photo courtesy of the artist’s website

Stretch Marks (1990)

Tim Miller’s Stretch Marks (1990) is a call to action that confronts the politics of homosexuality during the AIDS epidemic. Miller employs a queer temporality by relaying his coming-out in high school to his present identity as a gay man, artist, and citizen. He addresses the sociopolitical climate of HIV/AIDS in the United States and the homophobic agendas of President Ronald Reagan’s administration. Miller assumes a voice of political agency through his involvement with ACT UP Los Angeles and critiques the medical-industrial complex for contributing to the AIDS death toll. He concludes by envisioning a queer futurity beyond the stigma of HIV/AIDS where gay men are free to be themselves. Miller’s Stretch Marks was intended to be part of Franklin Furnace’s History of the Future (1999) netcast on Pseudo Programs, Inc.’s the Performance Channel. However, the corporation went bankrupt during the height of the culture wars, leaving the performance footage dormant until it was preserved by the Hemispheric Institute Digital Video Library.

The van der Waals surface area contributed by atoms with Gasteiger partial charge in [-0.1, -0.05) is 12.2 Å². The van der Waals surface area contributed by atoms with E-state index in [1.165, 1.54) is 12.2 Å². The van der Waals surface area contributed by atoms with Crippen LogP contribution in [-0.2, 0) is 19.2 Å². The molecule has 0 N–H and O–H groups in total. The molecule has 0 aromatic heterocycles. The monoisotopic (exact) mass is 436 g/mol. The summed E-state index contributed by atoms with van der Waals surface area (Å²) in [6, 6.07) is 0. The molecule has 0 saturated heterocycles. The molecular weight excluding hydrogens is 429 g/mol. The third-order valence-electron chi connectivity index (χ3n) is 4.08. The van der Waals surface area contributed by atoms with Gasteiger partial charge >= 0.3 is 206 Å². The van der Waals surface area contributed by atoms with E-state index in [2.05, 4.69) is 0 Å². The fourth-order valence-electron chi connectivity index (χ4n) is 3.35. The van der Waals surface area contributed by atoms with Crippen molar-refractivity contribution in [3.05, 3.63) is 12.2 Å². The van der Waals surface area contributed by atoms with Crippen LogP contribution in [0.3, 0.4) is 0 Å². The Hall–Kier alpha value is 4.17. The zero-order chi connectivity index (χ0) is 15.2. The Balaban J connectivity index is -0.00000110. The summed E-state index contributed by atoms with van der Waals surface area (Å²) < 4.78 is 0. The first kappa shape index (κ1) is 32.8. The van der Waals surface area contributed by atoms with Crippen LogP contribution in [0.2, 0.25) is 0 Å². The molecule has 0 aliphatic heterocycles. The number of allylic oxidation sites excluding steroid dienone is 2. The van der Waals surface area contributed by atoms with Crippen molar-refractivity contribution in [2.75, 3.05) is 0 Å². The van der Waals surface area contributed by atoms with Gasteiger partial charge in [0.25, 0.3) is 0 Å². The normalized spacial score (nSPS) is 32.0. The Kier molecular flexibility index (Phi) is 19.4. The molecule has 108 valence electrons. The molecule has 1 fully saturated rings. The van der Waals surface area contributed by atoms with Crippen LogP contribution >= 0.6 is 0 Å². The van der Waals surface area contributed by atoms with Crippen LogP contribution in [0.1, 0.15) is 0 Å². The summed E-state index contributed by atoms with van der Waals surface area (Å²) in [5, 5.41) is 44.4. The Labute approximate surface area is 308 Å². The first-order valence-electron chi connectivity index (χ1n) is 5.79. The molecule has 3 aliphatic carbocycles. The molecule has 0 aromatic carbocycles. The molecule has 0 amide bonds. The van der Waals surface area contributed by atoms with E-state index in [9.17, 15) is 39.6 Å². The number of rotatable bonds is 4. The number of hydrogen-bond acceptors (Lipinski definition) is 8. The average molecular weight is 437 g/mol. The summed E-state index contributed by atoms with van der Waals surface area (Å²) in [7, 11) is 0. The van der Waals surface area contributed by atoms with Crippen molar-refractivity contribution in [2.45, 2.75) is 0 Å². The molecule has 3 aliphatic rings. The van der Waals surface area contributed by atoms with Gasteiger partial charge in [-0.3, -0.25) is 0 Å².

TIM MILLER is an internationally acclaimed performance artist. Miller’s work explores the artistic, spiritual, and political topography of his identity as a gay man. His performances have been presented across the world in venues such as the Yale Repertory Theatre, London Institute of Contemporary Art, Walker Art Center, Actors Theatre of Louisville, and Brooklyn Academy of Music. Miller is the author of Shirts & Skin (1997), Body Blows (2002), and 1001 Beds (2006). His solo performances have been published in Sharing the Delirium (1994) and O Solo Homo (1998). Miller has taught performance art at the University of California, Los Angeles, New York University, School of Theology at Claremont University, and other universities across the United States. He is a co-founder of PS122 in New York City and a co-founder of Highways Performance Space in Santa Monica.